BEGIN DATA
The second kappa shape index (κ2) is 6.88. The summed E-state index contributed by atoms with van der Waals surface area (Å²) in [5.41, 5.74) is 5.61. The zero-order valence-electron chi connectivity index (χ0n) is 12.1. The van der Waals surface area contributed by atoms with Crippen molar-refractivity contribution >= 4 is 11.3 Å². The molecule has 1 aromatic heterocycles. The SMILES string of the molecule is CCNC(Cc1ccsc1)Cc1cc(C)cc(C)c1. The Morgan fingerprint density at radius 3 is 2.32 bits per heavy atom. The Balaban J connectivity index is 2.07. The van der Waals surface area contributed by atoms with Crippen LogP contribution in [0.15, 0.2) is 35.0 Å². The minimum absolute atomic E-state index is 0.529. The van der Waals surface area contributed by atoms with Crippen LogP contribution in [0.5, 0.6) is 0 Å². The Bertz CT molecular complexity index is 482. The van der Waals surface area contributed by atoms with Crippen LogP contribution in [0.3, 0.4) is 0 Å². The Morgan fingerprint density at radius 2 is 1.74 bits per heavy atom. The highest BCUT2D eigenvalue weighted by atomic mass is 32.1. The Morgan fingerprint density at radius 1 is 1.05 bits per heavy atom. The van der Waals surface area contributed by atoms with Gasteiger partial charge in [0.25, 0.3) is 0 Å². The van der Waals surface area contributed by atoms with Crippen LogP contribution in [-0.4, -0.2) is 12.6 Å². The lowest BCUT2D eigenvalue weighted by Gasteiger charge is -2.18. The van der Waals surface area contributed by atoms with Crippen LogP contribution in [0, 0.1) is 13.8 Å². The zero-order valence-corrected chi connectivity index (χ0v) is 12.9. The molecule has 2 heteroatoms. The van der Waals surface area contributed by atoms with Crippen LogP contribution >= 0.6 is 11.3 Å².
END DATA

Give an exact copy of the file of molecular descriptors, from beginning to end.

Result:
The second kappa shape index (κ2) is 6.88. The summed E-state index contributed by atoms with van der Waals surface area (Å²) in [5.41, 5.74) is 5.61. The zero-order valence-electron chi connectivity index (χ0n) is 12.1. The van der Waals surface area contributed by atoms with Crippen molar-refractivity contribution >= 4 is 11.3 Å². The molecule has 1 aromatic heterocycles. The SMILES string of the molecule is CCNC(Cc1ccsc1)Cc1cc(C)cc(C)c1. The Morgan fingerprint density at radius 3 is 2.32 bits per heavy atom. The Balaban J connectivity index is 2.07. The van der Waals surface area contributed by atoms with Crippen LogP contribution in [0.15, 0.2) is 35.0 Å². The minimum absolute atomic E-state index is 0.529. The van der Waals surface area contributed by atoms with Crippen LogP contribution in [0.5, 0.6) is 0 Å². The Bertz CT molecular complexity index is 482. The van der Waals surface area contributed by atoms with Crippen LogP contribution in [0.3, 0.4) is 0 Å². The Morgan fingerprint density at radius 2 is 1.74 bits per heavy atom. The highest BCUT2D eigenvalue weighted by atomic mass is 32.1. The Morgan fingerprint density at radius 1 is 1.05 bits per heavy atom. The van der Waals surface area contributed by atoms with Gasteiger partial charge in [0.25, 0.3) is 0 Å². The van der Waals surface area contributed by atoms with Crippen LogP contribution in [-0.4, -0.2) is 12.6 Å². The lowest BCUT2D eigenvalue weighted by Gasteiger charge is -2.18. The van der Waals surface area contributed by atoms with Crippen LogP contribution in [0, 0.1) is 13.8 Å². The zero-order valence-corrected chi connectivity index (χ0v) is 12.9. The molecule has 2 heteroatoms. The van der Waals surface area contributed by atoms with Crippen LogP contribution >= 0.6 is 11.3 Å².